Using setting to develop character

http://pixabay.com/en/wallpaper-wood-bridge-background-19513/Any writer who’s been at this a while will tell you that in the best novels, setting, plot and character are intertwined. One cannot exist completely separate from the other, and they all influence each other to make a whole, interesting story.

This means that building upon one aspect of your novel often informs work you’re doing on other aspects. The history of your world, particularly the development of prejudice, impacts how your characters behave and are perceived. If one or more of your characters are in marginalized groups in the society you’ve created, they’re going to interact differently with other characters and be treated differently too.

Of course, how you can play with discrimination in fantasy settings and how that impacts characters’ lives is an article in its own right, maybe even a book.

What I’d really like to talk about today is something a little different: what you can learn about your characters by how they interpret setting. The details your character notices first–and how that changes based on their mood–can tell you a lot about your character: what they think about, how certain objects remind them of their past, how they feel about a certain place.

Today’s exercise is to write a scene where one of the major characters in your novel walks into a public space, twice.

The first time you write this scene, your character has just gotten some good news and is feeling great. What details do they notice? How are they walking? Do they often use large words to describe ordinary objects when a small word could work just as well? All these things say something about your character.

The second time you write this scene, your character’s had a really long day and is feeling down about their life and the direction it’s going in. Are the details they notice the same as the first time they walked into this room? Are they paying more attention to what’s going on in the room, or to how they feel? Does their mood change the language they use to describe things and people in the room?

When you’ve written both versions of the scene, compare the two and take notes on anything that leaps out of you: particularly poignant descriptions, a tendency to ignore their surroundings because they’re focused on themselves, a specific relationship with the place you chose to write about. Any small thing you notice about the character–or the setting, if you think it’s one you’ll use again–is worth noting.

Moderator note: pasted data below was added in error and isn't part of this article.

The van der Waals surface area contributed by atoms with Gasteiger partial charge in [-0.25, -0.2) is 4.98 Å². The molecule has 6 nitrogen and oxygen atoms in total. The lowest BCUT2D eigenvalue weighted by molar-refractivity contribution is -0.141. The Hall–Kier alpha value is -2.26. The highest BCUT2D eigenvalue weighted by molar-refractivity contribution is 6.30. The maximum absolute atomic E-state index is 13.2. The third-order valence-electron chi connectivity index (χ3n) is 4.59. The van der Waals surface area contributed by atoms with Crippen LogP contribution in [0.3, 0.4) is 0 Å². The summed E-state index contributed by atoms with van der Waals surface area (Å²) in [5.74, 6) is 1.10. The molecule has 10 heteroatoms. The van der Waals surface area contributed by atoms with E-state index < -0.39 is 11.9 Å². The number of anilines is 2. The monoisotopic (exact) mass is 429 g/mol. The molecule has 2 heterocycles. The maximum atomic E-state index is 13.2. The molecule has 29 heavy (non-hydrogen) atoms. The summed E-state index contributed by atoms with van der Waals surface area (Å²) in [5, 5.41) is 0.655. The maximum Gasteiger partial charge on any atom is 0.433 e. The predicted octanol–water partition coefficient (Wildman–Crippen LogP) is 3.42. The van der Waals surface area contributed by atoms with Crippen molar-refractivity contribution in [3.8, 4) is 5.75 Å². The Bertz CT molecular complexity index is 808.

What did you learn about your character today? Do you think it will help you write a better novel?

4 thoughts on “Using setting to develop character

  1. A very good exercise to help people understand how they relate details through their character.

    • Post Author dlgunn

      It is! I did something similar during a writing challenge this summer and was blown away by how much I realized about the character I did the exercise with.

  2. Characters in films are what they say and do, but much of character in fiction comes from what the person observes and thinks (and what they don’t observe or think). Orson Scott Card mentioned this in his book about writing characters, but he referred to it as ‘attitude’ I think. I found this post when I was just searching around. It’s deceptively simple, but it works. Good stuff.

    • Post Author dlgunn

      Hi Sean,

      I’m really glad you found me! I definitely think attitude is a huge part of what we convey when we pay particular attention to how a character interacts with their setting–both overall attitude and attitude in the moment. After all, our own attitudes change from day to day. Our characters’ attitudes should as well.

      Thanks for stopping by!
      ~Dianna

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